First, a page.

2. After this 24 hour period ends (this year, Wednesday, November 4 at 4 PM ET), the NFL notifies all teams and players in question who has been given a trade offer. If multiple offers are made for the same player, the offer with the higher draft compensation wins out, and ties will be broken by standard waiver order.
  3. For the next 48 hours (this year, ending on Friday, November 6 at 4 PM ET), the player decides whether or not to accept the trade offer. If so desired, the player and team may renegotiate their contract to avoid the trade, and they may also be granted an exemption from the trade deadline to trade the player to a different team for different compensation, should both sides agree upon it.

The list of players on the right (or below on small mobile devices) are the players from the teams that could qualify for this new rule in 2020. Those teams, for the time being, are the Jets, Giants, Jaguars, Texans, Falcons, Vikings, and Bengals. The players on the Jets, Jaguars and Texans will be there no matter what, while the other teams will remain should they lose in Week 8.

Looking at this list, there are hardly any stars on there, as you’d expect, and the grand majority would be players that teams would be unlikely to be desired by other teams for even a 7th round pick. Still, there are a few notable names that might be able to help a team with injury/depth problems at certain positions.

Some positions that caught my eye were the following:

  • Defensive backs appear to stand out in quantity. This includes Brian Poole, Pierre Desir, and Bradley McDougald on the Jets, Logan Ryan on the Giants, Mackensie Alexander on the Bengals, Vernon Hargreaves on the Texans, and Darqueze Dennard on the Falcons.
  • Alex Mack, Dakota Dozier, and Cameron Fleming are a trio of offensive linemen with high snap counts that could provide a patch for teams hurting there.
  • Teams looking for edge rush help could look at Kyler Fackrell, Brennan Scarlett, or Jordan Jenkins.
  • At wide receiver, the Jets have a pair in Breshad Perriman and Chris Hogan, while Chris Conley shows up on this list from the Jaguars, as well as Kenny Stills from the Texans.
  • Finally, would anyone take a flyer on Todd Gurley at running back?

This is an idea that almost certainly will never happen, as teams will be very loath to give up this kind of roster control. But if nothing else, it’s at least a way to identify players whose time on a struggling team may be coming to an end, regardless of whether that’s now or at the end of the regular season.

NameTeamPos.AgeSnapsRemaining Salary
Alex MackATLC35100.0%$4,705,882
Kenny StillsHOUWR2832.5%$4,102,941
D.J. HaydenJAXCB3043.5%$3,529,412
Shawn WilliamsCINS299.6%$2,455,331
Bradley McDougaldNYJS3093.6%$2,398,897
Todd GurleyATLRB2654.7%$2,058,824
Breshad PerrimanNYJWR2734.6%$2,045,956
Avery WilliamsonNYJLB2855.7%$2,039,522
Abry JonesJAXIDL2939.1%$2,000,000
Chris ConleyJAXWR2841.0%$1,588,548
Kyler FackrellNYGEDGE2973.7%$1,529,412
Kevin HuberCINP3530.9%$1,470,588
Mackensie AlexanderCINCB2754.4%$1,464,154
Spencer PulleyNYGC270.0%$1,180,882
Matt SchaubATLQB390.0%$1,176,471
A.J. McCarronHOUQB300.0%$1,176,471
Graham GanoNYGK3332.6%$1,170,037
Cameron FlemingNYGRT2896.3%$1,163,603
Jordan JenkinsNYJEDGE2647.9%$1,163,603
Brian PooleNYJCB2882.4%$1,163,603
Brennan ScarlettHOUEDGE2752.6%$1,083,640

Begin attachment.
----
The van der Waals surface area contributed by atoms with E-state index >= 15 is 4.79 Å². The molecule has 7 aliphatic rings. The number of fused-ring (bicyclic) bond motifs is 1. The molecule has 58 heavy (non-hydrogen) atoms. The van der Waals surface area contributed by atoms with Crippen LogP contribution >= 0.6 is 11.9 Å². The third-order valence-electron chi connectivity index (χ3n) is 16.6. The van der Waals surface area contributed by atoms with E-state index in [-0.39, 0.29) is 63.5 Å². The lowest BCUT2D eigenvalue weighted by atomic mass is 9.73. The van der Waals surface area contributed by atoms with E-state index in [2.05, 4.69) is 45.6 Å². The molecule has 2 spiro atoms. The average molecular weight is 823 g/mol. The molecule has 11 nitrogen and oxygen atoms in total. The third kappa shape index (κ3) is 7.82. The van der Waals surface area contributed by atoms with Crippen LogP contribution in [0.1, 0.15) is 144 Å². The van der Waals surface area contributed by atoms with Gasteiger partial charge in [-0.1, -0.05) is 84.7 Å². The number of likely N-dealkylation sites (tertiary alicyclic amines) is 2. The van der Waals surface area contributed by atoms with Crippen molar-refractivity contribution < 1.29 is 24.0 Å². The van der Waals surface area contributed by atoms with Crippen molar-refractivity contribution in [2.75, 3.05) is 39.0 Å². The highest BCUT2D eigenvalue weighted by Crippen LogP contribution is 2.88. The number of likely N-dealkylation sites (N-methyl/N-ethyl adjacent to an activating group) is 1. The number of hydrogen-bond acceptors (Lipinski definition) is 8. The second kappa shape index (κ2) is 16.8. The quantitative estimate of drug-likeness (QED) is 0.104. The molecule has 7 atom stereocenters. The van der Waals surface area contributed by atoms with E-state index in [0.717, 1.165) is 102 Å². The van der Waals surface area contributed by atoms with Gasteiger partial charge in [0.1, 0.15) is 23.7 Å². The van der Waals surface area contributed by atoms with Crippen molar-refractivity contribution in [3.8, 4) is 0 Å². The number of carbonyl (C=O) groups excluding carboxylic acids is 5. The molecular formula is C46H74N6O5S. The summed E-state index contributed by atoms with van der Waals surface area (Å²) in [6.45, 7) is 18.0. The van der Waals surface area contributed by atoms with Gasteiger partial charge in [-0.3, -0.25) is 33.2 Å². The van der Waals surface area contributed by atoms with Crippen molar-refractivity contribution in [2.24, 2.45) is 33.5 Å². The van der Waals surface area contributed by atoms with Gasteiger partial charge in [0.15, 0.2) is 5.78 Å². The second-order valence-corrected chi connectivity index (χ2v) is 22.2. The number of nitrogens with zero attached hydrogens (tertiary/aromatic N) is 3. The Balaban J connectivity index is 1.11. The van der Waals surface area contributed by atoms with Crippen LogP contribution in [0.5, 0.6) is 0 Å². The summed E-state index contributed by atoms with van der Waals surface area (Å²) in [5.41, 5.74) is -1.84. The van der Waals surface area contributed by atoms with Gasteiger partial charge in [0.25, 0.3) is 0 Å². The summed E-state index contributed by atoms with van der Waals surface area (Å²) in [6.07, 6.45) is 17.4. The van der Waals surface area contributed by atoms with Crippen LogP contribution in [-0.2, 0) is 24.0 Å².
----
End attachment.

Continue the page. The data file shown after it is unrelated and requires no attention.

Pierre DesirNYJCB3080.9%$1,016,544
Alex EricksonCINWR286.7%$997,426
Dion LewisNYGRB3034.5%$900,184
Logan RyanNYGCB2992.5%$898,897
Randy BullockCINK3135.4%$897,059
Christian CovingtonCINDE2752.0%$875,919
Joe FlaccoNYJQB3535.8%$870,772
Mike DanielsCINDT3115.6%$842,647
Tyler ShatleyJAXC2942.7%$808,824
Austin JohnsonNYGIDL3119.9%$801,471
Matthias FarleyNYJS280.7%$749,044
LeShaun SimsCINCB2738.8%$731,434
Josh BynesCINLB3170.0%$730,147
Kamalei CorreaJAXEDGE2619.5%$728,860
Chris ThompsonJAXRB3034.9%$673,897
James O’ShaughnessyJAXTE2849.7%$647,794
Mike GlennonJAXQB310.0%$645,772
Devonta FreemanNYGRB2831.7%$629,412
Vernon HargreavesHOUCB2577.7%$625,919
Jabaal SheardNYGEDGE313.7%$617,647
Margus HuntCINDT3327.3%$617,647
Jon WeeksHOULS3428.7%$617,647
Luke StockerATLTE3239.6%$617,647
LaRoy ReynoldsATLLB304.9%$617,647
Frank GoreNYJRB3740.3%$617,647
Chris HoganNYJWR3268.2%$617,647
Clark HarrisCINLS3630.9%$617,647
Blidi Wreh-WilsonATLCB3127.3%$617,647
Nate EbnerNYGS327.0%$617,647
Colt McCoyNYGQB340.0%$617,647
Aaron LynchJAXEDGE270.0%$591,544
Darqueze DennardATLCB2947.6%$591,544
Patrick OnwuasorNYJLB280.0%$588,235
Neville HewittNYJLB2799.3%$588,235
Steven MeansATLEDGE3147.6%$535,294
Kyle EmanuelHOULB290.0%$535,294
Caraun ReidJAXDT297.1%$535,294
Xavier WilliamsCINDT2811.2%$535,294
Josh AndrewsNYJRG2910.4%$535,294
Brett JonesMINC290.0%$535,294
George IlokaMINS3010.6%$535,294
Brent QvaleHOURT290.0%$535,294
Adam GotsisJAXEDGE2845.9%$535,294
Eric TomlinsonNYGTE280.5%$535,294
C.J. ProsiseHOURB261.4%$535,294
John WetzelATLRT290.7%$535,294
Bruce MillerJAXFB3311.6%$535,294
Todd DavisMINLB2811.8%$535,294
Sharrod NeasmanATLS2910.7%$535,294
Daniel BrownNYJTE280.0%$535,294
Tyrell AdamsHOULB2834.0%$535,294
Dakota DozierMINLG29100.0%$535,294
Phillip GainesHOUCB2916.3%$535,294
Rashod HillMINRT281.1%$535,294
Ameer AbdullahMINRB275.3%$535,294
Casey KreiterNYGLS3028.7%$535,294
Sean MannionMINQB280.0%$535,294
Michael ThomasHOUS3112.6%$535,294
Brandon WilliamsNYGCB280.0%$485,294
Mike ThomasCINWR2632.9%$485,294
Tajae SharpeMINWR264.2%$485,294
Bryce HagerNYJLB280.0%$130,311
David FalesNYJQB300.0%$120,000
Greg ManczHOUC280.0%$120,000
Ross TravisNYJTE270.0%$120,000
Carson TinkerNYGLS310.0%$120,000
Laquon TreadwellATLWR250.0%$120,000
Josh MauroJAXEDGE290.0%$120,000
Alfred MorrisNYGRB320.0%$120,000
Corey LiugetHOUDE300.0%$120,000
Devin SmithHOUWR270.0%$120,000

Evaluation Of The 2016 Rookie Classes